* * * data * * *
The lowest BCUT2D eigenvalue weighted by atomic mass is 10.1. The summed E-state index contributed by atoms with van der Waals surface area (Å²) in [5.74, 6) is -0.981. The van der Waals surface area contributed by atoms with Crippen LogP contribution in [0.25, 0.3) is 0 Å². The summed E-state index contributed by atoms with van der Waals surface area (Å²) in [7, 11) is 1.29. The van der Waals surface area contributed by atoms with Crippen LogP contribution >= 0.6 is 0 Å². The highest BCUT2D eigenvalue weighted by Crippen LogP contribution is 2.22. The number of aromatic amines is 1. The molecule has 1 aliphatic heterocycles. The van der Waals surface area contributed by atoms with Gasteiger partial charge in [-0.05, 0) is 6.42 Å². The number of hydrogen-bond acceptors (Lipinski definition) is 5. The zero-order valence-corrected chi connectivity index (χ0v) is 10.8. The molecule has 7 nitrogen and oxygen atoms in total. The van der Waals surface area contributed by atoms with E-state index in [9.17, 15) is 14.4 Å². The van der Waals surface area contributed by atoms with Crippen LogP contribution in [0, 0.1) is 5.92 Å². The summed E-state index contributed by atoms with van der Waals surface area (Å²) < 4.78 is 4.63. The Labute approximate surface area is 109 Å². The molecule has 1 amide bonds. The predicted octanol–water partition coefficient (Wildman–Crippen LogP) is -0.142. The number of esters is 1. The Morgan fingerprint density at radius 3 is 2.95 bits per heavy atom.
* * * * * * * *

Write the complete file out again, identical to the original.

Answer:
The lowest BCUT2D eigenvalue weighted by atomic mass is 10.1. The summed E-state index contributed by atoms with van der Waals surface area (Å²) in [5.74, 6) is -0.981. The van der Waals surface area contributed by atoms with Crippen LogP contribution in [0.25, 0.3) is 0 Å². The summed E-state index contributed by atoms with van der Waals surface area (Å²) in [7, 11) is 1.29. The van der Waals surface area contributed by atoms with Crippen LogP contribution >= 0.6 is 0 Å². The highest BCUT2D eigenvalue weighted by Crippen LogP contribution is 2.22. The number of aromatic amines is 1. The molecule has 1 aliphatic heterocycles. The van der Waals surface area contributed by atoms with Gasteiger partial charge in [-0.05, 0) is 6.42 Å². The number of hydrogen-bond acceptors (Lipinski definition) is 5. The zero-order valence-corrected chi connectivity index (χ0v) is 10.8. The molecule has 7 nitrogen and oxygen atoms in total. The van der Waals surface area contributed by atoms with E-state index in [9.17, 15) is 14.4 Å². The van der Waals surface area contributed by atoms with Crippen LogP contribution in [0, 0.1) is 5.92 Å². The summed E-state index contributed by atoms with van der Waals surface area (Å²) < 4.78 is 4.63. The Labute approximate surface area is 109 Å². The molecule has 1 amide bonds. The predicted octanol–water partition coefficient (Wildman–Crippen LogP) is -0.142. The number of esters is 1. The Morgan fingerprint density at radius 3 is 2.95 bits per heavy atom.